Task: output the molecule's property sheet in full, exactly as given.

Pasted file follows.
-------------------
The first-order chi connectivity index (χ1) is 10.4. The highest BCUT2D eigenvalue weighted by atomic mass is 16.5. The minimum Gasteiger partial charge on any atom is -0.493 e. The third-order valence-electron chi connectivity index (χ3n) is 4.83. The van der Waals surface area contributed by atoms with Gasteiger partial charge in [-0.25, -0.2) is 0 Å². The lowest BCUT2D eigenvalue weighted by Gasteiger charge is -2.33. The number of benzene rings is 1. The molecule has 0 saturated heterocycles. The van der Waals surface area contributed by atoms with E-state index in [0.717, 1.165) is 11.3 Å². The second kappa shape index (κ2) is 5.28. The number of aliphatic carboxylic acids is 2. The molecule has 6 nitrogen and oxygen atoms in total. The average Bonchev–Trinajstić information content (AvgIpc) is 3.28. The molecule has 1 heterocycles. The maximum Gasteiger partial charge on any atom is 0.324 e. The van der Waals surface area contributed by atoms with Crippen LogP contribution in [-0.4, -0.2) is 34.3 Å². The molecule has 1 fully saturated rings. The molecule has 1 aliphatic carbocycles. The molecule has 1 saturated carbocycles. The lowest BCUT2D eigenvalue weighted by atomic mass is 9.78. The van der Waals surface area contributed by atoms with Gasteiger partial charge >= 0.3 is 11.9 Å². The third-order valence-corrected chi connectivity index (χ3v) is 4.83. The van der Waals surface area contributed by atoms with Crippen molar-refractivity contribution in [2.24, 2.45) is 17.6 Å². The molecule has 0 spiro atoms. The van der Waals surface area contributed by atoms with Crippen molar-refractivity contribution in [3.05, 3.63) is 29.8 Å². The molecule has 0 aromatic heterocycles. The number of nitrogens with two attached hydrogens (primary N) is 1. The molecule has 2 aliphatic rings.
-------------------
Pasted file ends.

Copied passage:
The first-order chi connectivity index (χ1) is 10.4. The highest BCUT2D eigenvalue weighted by atomic mass is 16.5. The minimum Gasteiger partial charge on any atom is -0.493 e. The third-order valence-electron chi connectivity index (χ3n) is 4.83. The van der Waals surface area contributed by atoms with Gasteiger partial charge in [-0.25, -0.2) is 0 Å². The lowest BCUT2D eigenvalue weighted by Gasteiger charge is -2.33. The number of benzene rings is 1. The molecule has 0 saturated heterocycles. The van der Waals surface area contributed by atoms with E-state index in [0.717, 1.165) is 11.3 Å². The second kappa shape index (κ2) is 5.28. The number of aliphatic carboxylic acids is 2. The molecule has 6 nitrogen and oxygen atoms in total. The average Bonchev–Trinajstić information content (AvgIpc) is 3.28. The molecule has 1 heterocycles. The maximum Gasteiger partial charge on any atom is 0.324 e. The van der Waals surface area contributed by atoms with Crippen LogP contribution in [-0.4, -0.2) is 34.3 Å². The molecule has 1 fully saturated rings. The molecule has 1 aliphatic carbocycles. The molecule has 1 saturated carbocycles. The lowest BCUT2D eigenvalue weighted by atomic mass is 9.78. The van der Waals surface area contributed by atoms with Gasteiger partial charge >= 0.3 is 11.9 Å². The third-order valence-corrected chi connectivity index (χ3v) is 4.83. The van der Waals surface area contributed by atoms with Crippen molar-refractivity contribution in [2.24, 2.45) is 17.6 Å². The molecule has 0 spiro atoms. The van der Waals surface area contributed by atoms with Crippen molar-refractivity contribution in [3.05, 3.63) is 29.8 Å². The molecule has 0 aromatic heterocycles. The number of nitrogens with two attached hydrogens (primary N) is 1. The molecule has 2 aliphatic rings.